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Let Go of Guilt


WebMD Feature from "Redbook" Magazine

By Tara Rummell Berson.

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It's Saturday morning, and the dog is barking because he wants to go to the park, your mom is complaining that she doesn't get enough "quality time" with you, and your best friend is begging you to meet for brunch. You want to please everyone, right? But you can't. Then it hits you - that toxic, draining feeling that forms a knot in your stomach and makes you feel just plain bad: guilt. There are ways to combat this paralyzing emotion. Here, three powerful words - from 31 Words to Create a Guilt-Free Life, edited by Karen Bouris - that'll help you learn to tend to your feelings and give yourself a break already!

Recognition

Too often, guilt is just this vague, nagging feeling of not doing things right - or not doing enough. To get rid of it, you need to recognize exactly what's causing it and then break it down. Try making a list of your "appropriate guilt" (over, say, lying or cheating to make yourself look good) versus "inappropriate guilt" (over taking a vacation you darn well earned!). Understanding where your guilt stems from is a crucial first step toward changing how you react to that overwhelmed feeling - and it'll help you confront and conquer it.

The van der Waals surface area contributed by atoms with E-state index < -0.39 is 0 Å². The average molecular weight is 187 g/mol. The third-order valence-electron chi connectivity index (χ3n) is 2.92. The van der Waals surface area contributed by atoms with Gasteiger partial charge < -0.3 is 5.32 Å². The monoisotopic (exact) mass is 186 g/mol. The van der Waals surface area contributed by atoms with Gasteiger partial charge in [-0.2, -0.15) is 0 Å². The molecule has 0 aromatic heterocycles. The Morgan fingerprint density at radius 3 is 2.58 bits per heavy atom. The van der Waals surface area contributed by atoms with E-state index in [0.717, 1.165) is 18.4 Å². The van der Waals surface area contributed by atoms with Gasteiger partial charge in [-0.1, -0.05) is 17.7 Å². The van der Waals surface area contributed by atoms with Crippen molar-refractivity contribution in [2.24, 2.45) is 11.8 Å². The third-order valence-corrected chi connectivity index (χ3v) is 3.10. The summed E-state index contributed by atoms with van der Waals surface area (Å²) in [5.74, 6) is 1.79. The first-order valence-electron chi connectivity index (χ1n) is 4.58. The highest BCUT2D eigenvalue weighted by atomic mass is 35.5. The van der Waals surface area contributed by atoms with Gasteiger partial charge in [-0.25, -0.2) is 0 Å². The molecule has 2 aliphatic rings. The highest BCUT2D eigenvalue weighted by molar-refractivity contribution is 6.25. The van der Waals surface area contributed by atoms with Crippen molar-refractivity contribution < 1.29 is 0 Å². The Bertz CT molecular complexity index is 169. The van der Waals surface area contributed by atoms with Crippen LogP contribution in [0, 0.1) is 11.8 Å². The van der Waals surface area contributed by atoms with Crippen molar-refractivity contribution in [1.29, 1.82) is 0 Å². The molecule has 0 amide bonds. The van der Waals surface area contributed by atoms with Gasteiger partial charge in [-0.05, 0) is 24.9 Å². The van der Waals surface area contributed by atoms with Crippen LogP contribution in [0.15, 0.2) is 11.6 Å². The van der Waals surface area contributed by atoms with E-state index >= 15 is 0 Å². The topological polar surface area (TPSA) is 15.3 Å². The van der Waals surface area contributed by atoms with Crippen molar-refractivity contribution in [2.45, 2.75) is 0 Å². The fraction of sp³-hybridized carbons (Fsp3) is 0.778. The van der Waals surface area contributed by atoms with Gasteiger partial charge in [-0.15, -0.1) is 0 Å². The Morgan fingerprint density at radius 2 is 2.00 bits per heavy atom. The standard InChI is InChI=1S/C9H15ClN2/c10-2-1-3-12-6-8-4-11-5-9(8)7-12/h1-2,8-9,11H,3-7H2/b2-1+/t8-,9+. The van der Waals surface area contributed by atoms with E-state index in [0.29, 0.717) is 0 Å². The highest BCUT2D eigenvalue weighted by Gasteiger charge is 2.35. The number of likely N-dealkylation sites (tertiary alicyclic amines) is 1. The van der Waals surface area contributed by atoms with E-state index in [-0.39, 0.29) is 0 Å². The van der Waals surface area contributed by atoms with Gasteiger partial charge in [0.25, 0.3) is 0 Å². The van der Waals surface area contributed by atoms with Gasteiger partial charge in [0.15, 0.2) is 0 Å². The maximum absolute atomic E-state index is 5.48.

Pleasure

When you're curled up on the couch watching a romantic comedy and your mind drifts toward thoughts of cleaning out the fridge or balancing your checkbook, bring your attention back to the positive sensations and emotions of the moment. It's not irresponsible or self-indulgent to do something just for the fun of it. Make a mental "pleasures list" for yourself, including all the things you truly enjoy - taking a nap, snapping photos, reading a book in the park - then start integrating these happy little interludes into your everyday life. You'll come alive when you permit yourself to satisfy a few just-for-you cravings.

Motivation

Going after what you want most can be daunting, but no one is going to do it for you. So if you're cursing yourself for signing up for skydiving lessons - even though they're on your "things to do before I die" list - because they're too expensive or frivolous, stop and think about what inspired you to take the plunge in the first place. Don't push aside goals just because you think they'll take too much time, energy, or risk. Write a list of five dreams or desires and log all of the benefits next to each one to remind yourself why and how much it matters to you. Let your gut - not your guilt - guide you.

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